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January 27, 2017

Engineer sues Amtrak, claims derailed Philly train was 'under attack by projectiles'

The derailment killed eight people and injured more than 200 others

The engineer operating the Amtrak train that derailed in North Philadelphia two years ago, killing eight passengers, is suing the railroad.

Brandon Bostian, 33, alleges he sustained "serious, permanent and painful personal injuries" due to the "negligence and carelessness" of Amtrak on the night of the derailment. He is seeking at least $50,000.

Bostian's attorney, Robert S. Goggin III, filed the lawsuit Wednesday in the Court of Common Pleas in Philadelphia. The suit alleges his train "was under attack by projectiles," including one that caused him to become "disoriented" or "unconscious."

Bostian alleges Amtrak failed to warn him of the "dangerous condition," correct the dangerous conditions and provide a safe working environment, among other claims.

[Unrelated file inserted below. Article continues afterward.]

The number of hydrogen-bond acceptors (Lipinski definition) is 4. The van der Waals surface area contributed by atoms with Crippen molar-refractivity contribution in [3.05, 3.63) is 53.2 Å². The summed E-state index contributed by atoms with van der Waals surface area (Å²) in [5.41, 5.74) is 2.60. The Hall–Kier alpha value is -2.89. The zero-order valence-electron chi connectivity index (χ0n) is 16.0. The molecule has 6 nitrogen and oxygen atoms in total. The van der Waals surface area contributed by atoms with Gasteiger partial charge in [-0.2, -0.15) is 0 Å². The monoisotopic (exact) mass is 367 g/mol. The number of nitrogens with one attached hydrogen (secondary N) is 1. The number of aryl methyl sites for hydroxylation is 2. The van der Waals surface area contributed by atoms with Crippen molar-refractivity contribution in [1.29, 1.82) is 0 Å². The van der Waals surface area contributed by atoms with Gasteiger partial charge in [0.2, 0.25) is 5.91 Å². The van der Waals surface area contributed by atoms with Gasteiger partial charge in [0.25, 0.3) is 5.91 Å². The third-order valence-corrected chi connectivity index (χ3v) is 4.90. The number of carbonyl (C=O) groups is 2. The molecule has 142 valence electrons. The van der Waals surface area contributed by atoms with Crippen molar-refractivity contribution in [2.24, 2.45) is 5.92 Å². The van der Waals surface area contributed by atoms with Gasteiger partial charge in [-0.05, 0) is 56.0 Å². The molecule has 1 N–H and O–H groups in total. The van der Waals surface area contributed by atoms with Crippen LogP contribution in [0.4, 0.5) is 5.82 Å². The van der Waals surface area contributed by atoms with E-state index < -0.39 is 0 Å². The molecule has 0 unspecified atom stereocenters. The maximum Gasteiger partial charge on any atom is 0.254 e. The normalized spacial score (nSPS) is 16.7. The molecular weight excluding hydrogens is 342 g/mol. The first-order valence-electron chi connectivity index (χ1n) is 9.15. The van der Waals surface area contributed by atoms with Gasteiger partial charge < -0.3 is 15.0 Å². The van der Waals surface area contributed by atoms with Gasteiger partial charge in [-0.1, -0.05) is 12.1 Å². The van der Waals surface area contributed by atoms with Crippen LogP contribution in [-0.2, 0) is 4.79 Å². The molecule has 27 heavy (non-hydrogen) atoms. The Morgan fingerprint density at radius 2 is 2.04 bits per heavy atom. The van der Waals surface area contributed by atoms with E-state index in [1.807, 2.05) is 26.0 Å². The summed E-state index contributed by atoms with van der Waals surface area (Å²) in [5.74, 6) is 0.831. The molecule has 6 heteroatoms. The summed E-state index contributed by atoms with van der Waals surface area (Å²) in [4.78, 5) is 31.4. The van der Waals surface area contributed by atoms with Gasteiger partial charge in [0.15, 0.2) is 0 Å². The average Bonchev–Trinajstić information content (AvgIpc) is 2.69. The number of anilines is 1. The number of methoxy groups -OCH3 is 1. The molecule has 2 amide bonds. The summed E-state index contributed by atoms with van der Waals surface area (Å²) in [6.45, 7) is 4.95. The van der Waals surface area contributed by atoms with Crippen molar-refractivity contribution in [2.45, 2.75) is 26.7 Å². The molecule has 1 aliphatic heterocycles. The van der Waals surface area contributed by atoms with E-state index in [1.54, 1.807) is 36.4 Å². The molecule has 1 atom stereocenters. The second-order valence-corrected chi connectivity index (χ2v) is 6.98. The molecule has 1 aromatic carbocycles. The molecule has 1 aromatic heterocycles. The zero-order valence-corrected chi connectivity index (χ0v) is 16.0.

The National Transportation Safety Board did not indicate Amtrak Train No. 188 was hit by any projectile when it issued its conclusions on the derailment last year.

The train derailed late on the night of May 12, 2015 as it passed through the Frankford Junction curve in Port Richmond. The NTSB determined the train was traveling at 106 mph at the time — more than double the posted 50 mph speed limit.

The board ruled that Bostian lost "situational awareness" when he became distracted by radio communications about a nearby SEPTA train that had been struck by an object minutes before Amtrak 188 entered the same area. The board concluded Bostian may have thought he was traveling on the rails after Frankford Junction, a strip of tracks where the speed limit increases to 110 mph.

In addition to the eight fatalities, more than 200 passengers sustained injuries.

Amtrak agreed to a $265 million settlement with the passengers and the surviving family members of the deceased victims in October.

Bostian claims he suffered injuries to his head, back, legs and post-concussion syndrome that may be permanent.

The lawsuit claims he has been "obliged to expend large sums of money for medicines and medical care and attention in and about an effort to effect a cure of his aforesaid injuries" and that he will continue spending "large sums of money" for the same issues.